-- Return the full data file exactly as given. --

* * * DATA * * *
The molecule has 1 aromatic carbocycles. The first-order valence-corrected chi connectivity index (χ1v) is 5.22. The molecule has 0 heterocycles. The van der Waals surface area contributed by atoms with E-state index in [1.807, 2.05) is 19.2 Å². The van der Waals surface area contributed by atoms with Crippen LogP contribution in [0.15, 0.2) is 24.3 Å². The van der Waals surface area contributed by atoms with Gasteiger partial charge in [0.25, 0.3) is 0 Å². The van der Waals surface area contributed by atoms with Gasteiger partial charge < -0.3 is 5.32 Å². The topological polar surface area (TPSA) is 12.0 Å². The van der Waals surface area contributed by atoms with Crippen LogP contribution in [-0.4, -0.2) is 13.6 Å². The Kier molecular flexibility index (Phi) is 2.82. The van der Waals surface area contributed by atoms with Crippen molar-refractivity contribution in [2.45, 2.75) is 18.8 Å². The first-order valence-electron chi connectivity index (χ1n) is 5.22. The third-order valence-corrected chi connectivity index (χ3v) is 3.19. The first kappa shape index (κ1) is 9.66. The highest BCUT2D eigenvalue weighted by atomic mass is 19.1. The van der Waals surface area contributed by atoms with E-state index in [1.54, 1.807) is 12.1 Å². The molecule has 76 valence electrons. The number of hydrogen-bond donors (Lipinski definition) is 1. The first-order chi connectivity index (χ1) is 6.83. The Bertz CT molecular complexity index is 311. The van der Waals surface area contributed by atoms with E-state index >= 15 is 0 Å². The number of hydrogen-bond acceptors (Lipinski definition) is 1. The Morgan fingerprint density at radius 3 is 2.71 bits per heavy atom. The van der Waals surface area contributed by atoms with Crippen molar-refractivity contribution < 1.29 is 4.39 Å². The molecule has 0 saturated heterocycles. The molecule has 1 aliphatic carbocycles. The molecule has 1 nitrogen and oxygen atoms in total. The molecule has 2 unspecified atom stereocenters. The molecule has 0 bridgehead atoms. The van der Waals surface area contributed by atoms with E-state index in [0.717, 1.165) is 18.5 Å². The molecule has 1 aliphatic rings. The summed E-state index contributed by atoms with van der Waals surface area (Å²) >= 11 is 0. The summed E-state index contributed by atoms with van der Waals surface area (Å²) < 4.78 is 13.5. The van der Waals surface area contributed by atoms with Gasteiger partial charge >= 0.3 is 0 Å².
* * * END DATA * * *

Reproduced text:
The molecule has 1 aromatic carbocycles. The first-order valence-corrected chi connectivity index (χ1v) is 5.22. The molecule has 0 heterocycles. The van der Waals surface area contributed by atoms with E-state index in [1.807, 2.05) is 19.2 Å². The van der Waals surface area contributed by atoms with Crippen LogP contribution in [0.15, 0.2) is 24.3 Å². The van der Waals surface area contributed by atoms with Gasteiger partial charge in [0.25, 0.3) is 0 Å². The van der Waals surface area contributed by atoms with Gasteiger partial charge < -0.3 is 5.32 Å². The topological polar surface area (TPSA) is 12.0 Å². The van der Waals surface area contributed by atoms with Crippen LogP contribution in [-0.4, -0.2) is 13.6 Å². The Kier molecular flexibility index (Phi) is 2.82. The van der Waals surface area contributed by atoms with Crippen molar-refractivity contribution in [2.45, 2.75) is 18.8 Å². The first-order valence-electron chi connectivity index (χ1n) is 5.22. The third-order valence-corrected chi connectivity index (χ3v) is 3.19. The first kappa shape index (κ1) is 9.66. The highest BCUT2D eigenvalue weighted by atomic mass is 19.1. The van der Waals surface area contributed by atoms with E-state index in [1.54, 1.807) is 12.1 Å². The molecule has 76 valence electrons. The number of hydrogen-bond donors (Lipinski definition) is 1. The first-order chi connectivity index (χ1) is 6.83. The Bertz CT molecular complexity index is 311. The van der Waals surface area contributed by atoms with E-state index >= 15 is 0 Å². The number of hydrogen-bond acceptors (Lipinski definition) is 1. The Morgan fingerprint density at radius 3 is 2.71 bits per heavy atom. The van der Waals surface area contributed by atoms with Crippen molar-refractivity contribution < 1.29 is 4.39 Å². The molecule has 0 saturated heterocycles. The molecule has 1 aliphatic carbocycles. The molecule has 1 nitrogen and oxygen atoms in total. The molecule has 2 unspecified atom stereocenters. The molecule has 0 bridgehead atoms. The van der Waals surface area contributed by atoms with E-state index in [0.717, 1.165) is 18.5 Å². The molecule has 1 aliphatic rings. The summed E-state index contributed by atoms with van der Waals surface area (Å²) >= 11 is 0. The summed E-state index contributed by atoms with van der Waals surface area (Å²) < 4.78 is 13.5. The van der Waals surface area contributed by atoms with Gasteiger partial charge >= 0.3 is 0 Å².